Facts First, Not “Us vs. Them” Rhetoric
Wright routinely reframes “us vs. them” legislative debates. In this clip, he tackles why it’s a bad idea to punish landlords. SB 603 by Senator Mark Leno would have mandated statutory damages in security deposit disputes, “regardless of a showing of bad faith.”
Wright: “It’s wholly unfair to the landlords. Most landlords are not major corporations. Most landlords are mom and pop operations.”
Gun Control: Resisted the Usual Rhetoric, Political Spin and Playing to the Base
Both sides of the political spectrum routinely exaggerate, spin and play to the base on gun control debates. Wright’s always been focused on the facts. He’s voted for gun control legislation, but that didn’t stop the National Rifle Association from awarding him its 2002 “Defender of Freedom” Award. Wright’s opposed:
- SB 53: Background checks for ammunition purchases
- AB 711: Ban on lead ammunition
- AB 48: Ban on large-capacity-magazine conversion kits
- SB 374: Ban on semi-automatic rifles
The Calguns Foundation, which has been challenging the state’s conceal carry laws, owes much of its legal standing to Wright. In 1998, then-Assemblyman Rod Wright, authored the state law that requires state agencies to universally apply its firearm permits and follow a written policy on the process.
Regardless of your stance on gun control, you’ve got to credit Wright with resisting the tendency to score political points.
Lone Defender of Enterprise Zones
Wright’s been recognized by the California Taxpayers Association for his work to defend enterprise zones. He was the only member of the legislature to oppose Senate Bill 90. As he saw it, enterprise zones hurt low-income communities at a time when the state had already hit those communities with budget cuts.
“So that we’re clear, we are eliminating the program that was called enterprise zones, and we are transforming into something else,” Wright said. “We’ll have a tax program, that’s a good thing … but the program that I helped write in 1984 was a program designed to help unskilled workers in low-income communities. … That program, the one that I wrote, is gone.”
Stopped Politicians from “Twisting the Facts” on Oil Tax
In an interview with UT San Diego columnist Steven Greenhut, formerly with the Orange County Register, Wright opposed an oil levy because of its economic impacts. Greenhut noted, “Wright is troubled by the twisting of the facts about the oil extraction tax, of the sort promoted in the Democratic resolution.”
“People never like to let the facts get in the way of a good political argument,” Wright said. “The problem is most people don’t understand oil markets in the world and in California.”
Policy Based on Reality, Not Platitudes
On the controversial subject of payday lending, Wright has based his arguments on reality – what life is really like and the options available to people experiencing financial hardships.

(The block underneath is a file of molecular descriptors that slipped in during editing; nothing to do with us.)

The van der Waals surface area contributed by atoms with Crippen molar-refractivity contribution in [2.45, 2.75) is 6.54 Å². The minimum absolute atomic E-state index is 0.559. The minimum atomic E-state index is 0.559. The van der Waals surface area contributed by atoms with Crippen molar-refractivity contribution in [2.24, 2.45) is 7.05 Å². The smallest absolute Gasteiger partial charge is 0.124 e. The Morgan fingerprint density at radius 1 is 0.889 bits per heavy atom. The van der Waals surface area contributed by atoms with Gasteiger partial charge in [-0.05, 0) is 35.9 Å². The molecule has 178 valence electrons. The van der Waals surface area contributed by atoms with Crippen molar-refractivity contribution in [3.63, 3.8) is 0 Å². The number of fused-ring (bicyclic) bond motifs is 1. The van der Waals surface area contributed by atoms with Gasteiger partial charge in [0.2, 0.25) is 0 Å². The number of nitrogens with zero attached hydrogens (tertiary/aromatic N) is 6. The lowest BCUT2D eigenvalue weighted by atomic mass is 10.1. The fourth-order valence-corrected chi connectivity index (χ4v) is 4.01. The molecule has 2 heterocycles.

Where do people with credit issues get emergency cash? I have never seen any of those articles critical of payday loans offering real solutions.
What options would be available to this customer if the payday lender is driven out of business? They could sell or pawn their possessions for a fraction of their value. They could seek out a loan shark and assume the repayment risk that comes with that. If you think a payday loan is expensive try defaulting on a loan shark!
Traditional banks are allowed to hold government deposits where they pay minimal interest rates and make a sizeable profit. And as we have seen if the traditional bank makes a bad decision the government bails them out. So if those concerned offer no solutions, don’t close the door on the last hope for those locked out.
While the poor and credit-challenged appreciate your sympathy, if you can’t help, don’t hurt.
The Oracle of Energy
If Wright is forced to give up his seat in the State Senate, the most immediate impact will be felt in the state’s energy policy. In 2011, Wright first warned of the coming “Energy Crisis Part II,” a consequence of California’s renewable energy requirements, known as RPS or Renewable Portfolio Standard. With the passage of SBX1 2, the state approved “33% by 2020,” or an epressed intent that a third of the state’s energy come from renewable energy sources by 2020.
The trouble with such legislating by slogan– it doesn’t explain how the state will achieve that goal. Instead, it kicks decision-making and authority to the state’s unelected Public Utilities Commission.
In his floor speech, “It Ain’t Necessarily So,” which included footnotes, Wright spoke honestly about energy policy and the trouble with “33% by 2020.”
I have more issues with SB 2X than I have time to discuss today. However, I want my concerns on the record so that when this policy comes back in a few years as the “Energy Crisis Part II” it will be noted that someone raised the red flags before the train wreck.
One of my favorite movies as a child was “Porgy and Bess.” My favorite character in the cast was “Sportin Life” played by the late Sammy Davis, Jr. I am reminded of the song, “It ain’t necessarily so, I say it ain’t necessarily so, the things that you liable to read in “Joe’s” Bible, ain’t necessarily so.”
Members, last week in the budget committee we were making severe cuts to services. We reduced glasses, hearing aids, prescriptions and adult day health care. We even cut back on incontinence products for the elderly. Like you I have been inundated with calls from people concerned about the cuts. So today we are about to vote on a bill that could result in a 15% to 20% rate increase to those same people. SB 2X could very well result in a $1.5 billion hit to the general fund without any demonstrable benefits.
The objective of SB 2X is unclear. 33% by 2020 is a great slogan, but what are we trying to achieve? In 2002 we were concerned about the price volatility of the natural gas market, so fuel diversity was the stated goal. But we have since learned that due in part to backup requirements and system demands, intermittent, non-dispatchable resources don’t reduce gas consumption. In fact some of the systems with the greatest use of the technologies specified SB 2X have seen actually their gas consumption increase. So if fuel diversity is the goal, the bill fails.